Whatever chance there might have been for us to turn this thing around and evolve beyond the crisis point we reached over the past 30 years or so—we missed it. That window of possibility has firmly closed. Strangely, we knew it was closing. We knew we had to make some radical changes in order to squeeze through. But there simply wasn’t sufficient will to do so, not individually or collectively. The apathy was too strong. The marketing industry was too powerful. The corporate influence on government was too powerful. Forces both personal and systemic simply couldn’t accommodate themselves to the changes required in order to transition into a sustainable way of being. And now there’s no longer any hope of our planet’s biosphere surviving beyond the next decade. It will all soon be over.

Either catastrophic ecological collapse will trigger economic breakdown which will, in turn, trigger the catastrophic wars that our governments are currently poised for to fight over the remaining resources, or economic meltdown brought on by fear and panic at the worsening ecological situation will trigger wars which will then push the dying ecosystems into full demise. Either way, the outcome is the same. The crazy-train is rushing headlong off the cliff-edge. It doesn’t really matter which way we fall into the abyss. Life on this planet is finished.

Many people are still living in denial.

“Everything will be ok. We can still sort this out.”

But the vast majority of climate scientists, ecologists, and economists are in agreement that we have passed the point of no return. Abruptly escalating climate change is upon us. Every day this fact sinks a little bit further into reality. While broadcast media is paralysed, still engaging the mock debate of ‘is it really happening?’, the internet is awash with evidence of the incontrovertible reality.

Many of the super-rich have been preparing for “The Event” for some time now, buying up small islands or swathes of land in New Zealand, Hawaii, Tasmania, preparing bunkers, assembling private armies. What they hope to achieve by extending their time by a few years after the apocalypse I’m not sure even they know. A reflex of habit I guess, an isolationist hangover from lifetimes of sociopathic dissociation from the fate of every man. Not that I blame them for wanting a few extra years. It does feel good to live, and it is very hard to face the prospect of the void.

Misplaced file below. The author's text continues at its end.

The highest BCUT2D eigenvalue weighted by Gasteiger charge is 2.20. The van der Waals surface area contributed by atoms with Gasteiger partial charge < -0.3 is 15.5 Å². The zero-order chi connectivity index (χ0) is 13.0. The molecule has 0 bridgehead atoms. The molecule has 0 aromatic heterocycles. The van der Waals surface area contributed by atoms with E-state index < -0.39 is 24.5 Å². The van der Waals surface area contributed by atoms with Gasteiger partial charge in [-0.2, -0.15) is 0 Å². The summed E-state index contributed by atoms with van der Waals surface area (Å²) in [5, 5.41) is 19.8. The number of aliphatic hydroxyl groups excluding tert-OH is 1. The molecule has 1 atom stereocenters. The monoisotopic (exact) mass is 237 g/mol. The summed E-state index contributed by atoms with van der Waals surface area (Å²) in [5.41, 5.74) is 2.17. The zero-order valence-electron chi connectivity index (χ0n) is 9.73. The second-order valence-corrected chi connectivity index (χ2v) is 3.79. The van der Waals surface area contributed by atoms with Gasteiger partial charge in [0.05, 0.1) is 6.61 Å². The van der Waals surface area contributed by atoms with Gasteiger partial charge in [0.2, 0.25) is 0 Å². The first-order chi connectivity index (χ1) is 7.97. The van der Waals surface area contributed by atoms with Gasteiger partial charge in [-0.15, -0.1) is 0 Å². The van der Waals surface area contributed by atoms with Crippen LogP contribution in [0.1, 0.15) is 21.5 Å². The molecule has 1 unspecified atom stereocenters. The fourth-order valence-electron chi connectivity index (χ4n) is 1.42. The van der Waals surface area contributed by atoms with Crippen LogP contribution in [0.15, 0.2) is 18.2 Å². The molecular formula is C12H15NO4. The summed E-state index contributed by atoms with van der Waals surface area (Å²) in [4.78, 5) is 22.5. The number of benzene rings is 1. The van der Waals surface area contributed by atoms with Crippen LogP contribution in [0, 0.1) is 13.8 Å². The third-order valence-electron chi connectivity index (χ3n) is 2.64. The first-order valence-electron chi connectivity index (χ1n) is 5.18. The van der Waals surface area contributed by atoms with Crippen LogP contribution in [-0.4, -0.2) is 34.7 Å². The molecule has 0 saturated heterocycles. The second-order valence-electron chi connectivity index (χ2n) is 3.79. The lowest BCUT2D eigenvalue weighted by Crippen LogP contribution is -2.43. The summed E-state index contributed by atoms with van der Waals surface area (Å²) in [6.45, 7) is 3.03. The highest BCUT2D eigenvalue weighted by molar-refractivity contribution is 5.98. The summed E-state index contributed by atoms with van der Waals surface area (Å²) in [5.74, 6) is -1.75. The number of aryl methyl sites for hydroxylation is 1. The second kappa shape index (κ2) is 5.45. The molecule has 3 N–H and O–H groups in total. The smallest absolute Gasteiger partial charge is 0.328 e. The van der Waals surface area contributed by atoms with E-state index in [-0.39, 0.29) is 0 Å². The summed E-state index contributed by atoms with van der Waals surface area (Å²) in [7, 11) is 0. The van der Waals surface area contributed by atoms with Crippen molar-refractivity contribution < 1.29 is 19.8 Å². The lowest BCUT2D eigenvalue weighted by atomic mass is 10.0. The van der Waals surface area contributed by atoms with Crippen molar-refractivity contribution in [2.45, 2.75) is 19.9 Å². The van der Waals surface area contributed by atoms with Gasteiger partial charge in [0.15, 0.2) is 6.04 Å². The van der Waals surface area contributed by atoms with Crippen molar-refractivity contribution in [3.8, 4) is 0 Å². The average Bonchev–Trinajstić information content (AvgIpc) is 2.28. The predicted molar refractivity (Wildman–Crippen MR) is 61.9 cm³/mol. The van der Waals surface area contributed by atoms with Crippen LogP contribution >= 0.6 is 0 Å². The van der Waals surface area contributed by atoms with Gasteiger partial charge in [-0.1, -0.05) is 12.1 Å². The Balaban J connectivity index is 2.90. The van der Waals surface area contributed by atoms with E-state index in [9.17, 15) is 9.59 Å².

I remember it was three years ago, in August 2018, that I fully accepted for the first time that the crazy-train wasn’t going to slow down and turn around. I’d been living for two decades in the shadow of the knowledge of the potentially world-destroying activities of human beings, oscillating between desperate hope and bitter despair. For the last five of those years I’d been living very small and light in a conscious community of people focused on healing our connection to the Earth and each other, housed off-grid in mud huts, working the land, cooking on fire, gathering water from the stream, embracing the radical simplicity that some of us believed the whole world needed to adopt if our planet was going to make it. Elsewhere others were doing likewise. Elsewhere others were protesting the disaster, risking prison and in some cases their lives in order to halt some of the destruction. Elsewhere many brave souls were striving to transform their lives in radical ways in line with carbon neutrality and ecological protection.

But really, we were very few.

(To Be Continued)